In a single glance the eye sweeps violently around Waterhouse’s Boreas, tossed by the waves of painted curving strokes, surrendering to mystical winds of artistic genius. Combining the Impressionist styles of his contemporaries with the work of the English Pre-Raphaelite Brotherhood, Waterhouse’s works Boreas, A Naiad, Pandora, and Ophelia echoed artistic subjects classical in nature and elegant in symmetrical perfection and composition. Waterhouse journeyed beyond Greek mythology, illustrating British’s own legends. Lady of Shalott, based on the poem by Tennyson of the same name, perhaps remains one of his most recognizable pieces and a favorite reproduction of both artists and art lovers. Like Boreas the subject is female, beautiful, mystical, and surrounded by intricately detailed natural beauty in the classical style of the Pre-Raphaelites. Boreas, chief of the Greek wind gods, is exemplified in Waterhouse’s painting by his use of a cool palette, sweeping motion, and subtle use of light and shadow. Just as the Greek god devoured the young Athenian princess Oreithyia in a cloud, sweeping brushstrokes, gray and cold like the wind, envelop the young maiden in Boreas.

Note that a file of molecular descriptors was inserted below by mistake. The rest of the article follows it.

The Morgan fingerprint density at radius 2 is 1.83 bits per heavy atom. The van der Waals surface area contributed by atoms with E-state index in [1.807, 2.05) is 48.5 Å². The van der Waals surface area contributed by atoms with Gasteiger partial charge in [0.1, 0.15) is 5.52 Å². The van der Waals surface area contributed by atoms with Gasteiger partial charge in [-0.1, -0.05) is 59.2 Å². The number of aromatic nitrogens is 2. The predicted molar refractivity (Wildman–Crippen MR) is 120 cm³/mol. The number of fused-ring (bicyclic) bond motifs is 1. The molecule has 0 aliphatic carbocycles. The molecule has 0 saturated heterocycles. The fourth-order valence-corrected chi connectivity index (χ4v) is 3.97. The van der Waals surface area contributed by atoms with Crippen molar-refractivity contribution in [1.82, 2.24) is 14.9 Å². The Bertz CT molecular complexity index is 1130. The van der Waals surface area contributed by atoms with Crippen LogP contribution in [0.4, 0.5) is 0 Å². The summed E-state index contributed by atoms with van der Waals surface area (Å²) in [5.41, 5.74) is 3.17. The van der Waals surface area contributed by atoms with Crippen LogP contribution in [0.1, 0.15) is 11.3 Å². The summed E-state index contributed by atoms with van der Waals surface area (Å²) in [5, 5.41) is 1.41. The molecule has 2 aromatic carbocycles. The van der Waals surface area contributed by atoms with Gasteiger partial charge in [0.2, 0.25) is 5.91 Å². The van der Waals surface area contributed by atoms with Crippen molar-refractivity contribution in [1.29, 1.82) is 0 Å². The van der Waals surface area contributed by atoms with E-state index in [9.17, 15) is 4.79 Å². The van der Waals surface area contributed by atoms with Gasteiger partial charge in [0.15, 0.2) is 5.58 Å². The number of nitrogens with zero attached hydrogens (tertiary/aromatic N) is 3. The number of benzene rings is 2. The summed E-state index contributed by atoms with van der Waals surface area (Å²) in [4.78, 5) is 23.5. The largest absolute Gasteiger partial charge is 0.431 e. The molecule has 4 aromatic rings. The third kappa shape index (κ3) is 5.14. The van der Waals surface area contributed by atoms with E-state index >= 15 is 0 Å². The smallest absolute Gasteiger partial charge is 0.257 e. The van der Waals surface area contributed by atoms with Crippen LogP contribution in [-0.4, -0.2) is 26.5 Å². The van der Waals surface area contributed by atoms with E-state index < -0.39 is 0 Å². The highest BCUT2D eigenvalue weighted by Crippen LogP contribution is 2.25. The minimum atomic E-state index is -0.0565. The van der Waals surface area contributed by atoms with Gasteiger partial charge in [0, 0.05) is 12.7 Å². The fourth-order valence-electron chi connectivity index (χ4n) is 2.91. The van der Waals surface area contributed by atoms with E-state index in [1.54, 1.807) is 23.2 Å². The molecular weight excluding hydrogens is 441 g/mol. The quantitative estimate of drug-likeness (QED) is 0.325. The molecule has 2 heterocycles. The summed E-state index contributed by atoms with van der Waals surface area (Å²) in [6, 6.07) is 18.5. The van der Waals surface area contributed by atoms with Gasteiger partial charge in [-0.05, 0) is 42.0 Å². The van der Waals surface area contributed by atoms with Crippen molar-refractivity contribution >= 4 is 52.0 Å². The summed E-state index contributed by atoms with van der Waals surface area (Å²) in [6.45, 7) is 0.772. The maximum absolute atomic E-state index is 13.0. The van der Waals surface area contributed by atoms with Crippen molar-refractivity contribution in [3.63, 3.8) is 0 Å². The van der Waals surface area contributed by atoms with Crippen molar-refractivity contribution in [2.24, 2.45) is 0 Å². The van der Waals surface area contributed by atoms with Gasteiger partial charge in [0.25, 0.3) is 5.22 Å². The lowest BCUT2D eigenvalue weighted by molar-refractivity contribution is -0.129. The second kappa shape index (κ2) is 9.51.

The Pre-Raphaelite Brotherhood, a chief influence on the young Waterhouse, held deeply to the importance of creating detailed “good” art that was impeccable in artistic attention to nature. Waterhouse followed their maxims in Boreas. The use of a muted cool palette clearly inspired by blues and grays of weather, wind, and water, contrast sharply with the woman’s face and pure pale arm. Almost imperceptible at first, the simple yellow flower behind her ear is swallowed by the dark void of her hair and eclipsed by the lines of her scarf. Such details may be missed in a digital reproduction but is obvious when viewing the actual work. Notice how the lines of her fingers continue the circular motion of her winding scarf, and in the center of this maelstrom is resigned beauty, and classical simplicity. The focal imagery is the circle created around the maiden’s nearly perfect face. John William Waterhouse’s Boreas succeeds in its picturesque depiction of a woman engulfed in the inevitability of wind, winter, and perhaps a mythological god from a forgotten era.
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